GIBS full-time Entrepreneurship MBA
GIBS full-time Entrepreneurship MBA
faculty Perspectives from the faculty
Are you right for the GIBS Entrepreneurship MBA? Not everyone is an entrepreneur. Creating a new venture is a challenging task, riddled with risk, uncertainty and ambiguity. Some people thrive under these conditions, while others are paralysed by stress and fear.
Course: Marketing Planning and Customer Management
Course: Business Finance
Course: Microeconomics: Prices & Markets
Day job: CEO at theMarketingSite.com and CEO at Cube [On The Square] (Pty) Ltd
Day job: Co-founder and managing director of AllLife Insurance Company
Experience: Luisa is an MBA graduate from GIBS. She is a marketing guru who co-founded strategic marketing consultancy Cube [On The Square], which specialises in marketing and eBusiness strategy development and implementation. She also co-founded theMarketingSite.com, a how-to portal and knowledge resource focusing on marketing and communication, which has become the voice of the marketing industry.
Experience: Ross has a BSc (Mech Eng) degree and an MBA, and has worked locally and internationally in the field of finance and private equity. His career has seen him raise around R500 million for businesses, both his own and others’. In 2004 he co-founded AllLife Insurance, the only company in the world that provides affordable life cover to HIV-positive South Africans.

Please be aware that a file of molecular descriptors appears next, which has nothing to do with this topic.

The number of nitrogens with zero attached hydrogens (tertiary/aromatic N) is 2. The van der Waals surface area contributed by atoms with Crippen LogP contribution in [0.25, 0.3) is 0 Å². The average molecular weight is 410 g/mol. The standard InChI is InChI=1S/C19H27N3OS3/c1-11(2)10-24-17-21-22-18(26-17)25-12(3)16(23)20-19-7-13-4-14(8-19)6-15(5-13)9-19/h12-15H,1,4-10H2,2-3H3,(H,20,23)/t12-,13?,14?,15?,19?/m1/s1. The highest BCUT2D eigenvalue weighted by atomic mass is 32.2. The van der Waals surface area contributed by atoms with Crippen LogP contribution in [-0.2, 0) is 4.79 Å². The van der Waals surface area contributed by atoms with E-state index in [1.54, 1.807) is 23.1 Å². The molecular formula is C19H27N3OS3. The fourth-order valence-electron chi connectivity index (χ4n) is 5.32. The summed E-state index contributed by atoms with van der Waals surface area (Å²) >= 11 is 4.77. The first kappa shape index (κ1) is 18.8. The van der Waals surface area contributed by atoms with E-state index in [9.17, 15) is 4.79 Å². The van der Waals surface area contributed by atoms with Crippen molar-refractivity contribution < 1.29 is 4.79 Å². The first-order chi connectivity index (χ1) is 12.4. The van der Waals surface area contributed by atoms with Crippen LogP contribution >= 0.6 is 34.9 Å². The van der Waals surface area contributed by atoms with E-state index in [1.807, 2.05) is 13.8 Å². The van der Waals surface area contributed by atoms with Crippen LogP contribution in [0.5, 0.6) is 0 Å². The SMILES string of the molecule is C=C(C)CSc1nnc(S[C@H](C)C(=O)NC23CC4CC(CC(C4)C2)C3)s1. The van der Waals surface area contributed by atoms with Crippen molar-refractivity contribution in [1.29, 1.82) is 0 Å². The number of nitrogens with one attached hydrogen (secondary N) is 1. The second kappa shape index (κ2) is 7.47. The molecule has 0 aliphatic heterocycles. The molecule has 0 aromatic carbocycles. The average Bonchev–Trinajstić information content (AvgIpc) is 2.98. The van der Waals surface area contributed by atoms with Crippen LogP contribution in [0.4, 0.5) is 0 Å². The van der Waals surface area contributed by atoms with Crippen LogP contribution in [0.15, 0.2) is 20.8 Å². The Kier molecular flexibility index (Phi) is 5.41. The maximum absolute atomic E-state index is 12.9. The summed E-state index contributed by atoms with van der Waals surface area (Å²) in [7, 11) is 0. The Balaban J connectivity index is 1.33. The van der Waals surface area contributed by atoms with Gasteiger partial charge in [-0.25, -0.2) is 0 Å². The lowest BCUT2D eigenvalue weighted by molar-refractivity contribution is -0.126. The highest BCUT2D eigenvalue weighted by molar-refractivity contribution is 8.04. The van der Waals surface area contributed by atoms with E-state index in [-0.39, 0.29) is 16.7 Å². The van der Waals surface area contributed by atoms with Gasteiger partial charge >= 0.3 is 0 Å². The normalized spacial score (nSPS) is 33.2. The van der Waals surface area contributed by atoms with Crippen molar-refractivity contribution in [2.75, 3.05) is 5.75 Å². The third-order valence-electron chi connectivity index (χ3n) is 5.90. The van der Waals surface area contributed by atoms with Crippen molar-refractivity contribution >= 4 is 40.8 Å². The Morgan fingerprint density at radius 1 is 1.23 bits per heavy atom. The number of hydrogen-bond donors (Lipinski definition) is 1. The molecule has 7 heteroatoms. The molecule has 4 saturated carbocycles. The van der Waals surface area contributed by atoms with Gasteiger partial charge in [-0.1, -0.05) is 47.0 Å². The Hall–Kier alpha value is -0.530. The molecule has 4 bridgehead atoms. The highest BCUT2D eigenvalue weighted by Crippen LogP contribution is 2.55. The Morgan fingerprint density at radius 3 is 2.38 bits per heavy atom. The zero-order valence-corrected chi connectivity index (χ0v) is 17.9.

“The aim of the course I teach is to help students develop a comprehensive marketing plan for their businesses. This involves making a rigorous assessment of their market and devising innovative, creative and cost-effective ways of reaching it. It’s a subject about which I am passionate and therefore find easy and energising to teach. I draw a great deal on real world examples from my personal experience of marketing and my knowledge of the industry. Sharing this knowledge with others who want to learn is very gratifying. What I particularly like about the Full-Time Entrepreneurship MBA is that it still covers all the key components of a traditional MBA, with all the required academic rigour, but it's tailored specifically to the entrepreneurship niche. This makes it far more focused and applicable to entrepreneurs than the general MBA.”
e n t r e p r e n e u r c or p or at e s ho w c a s e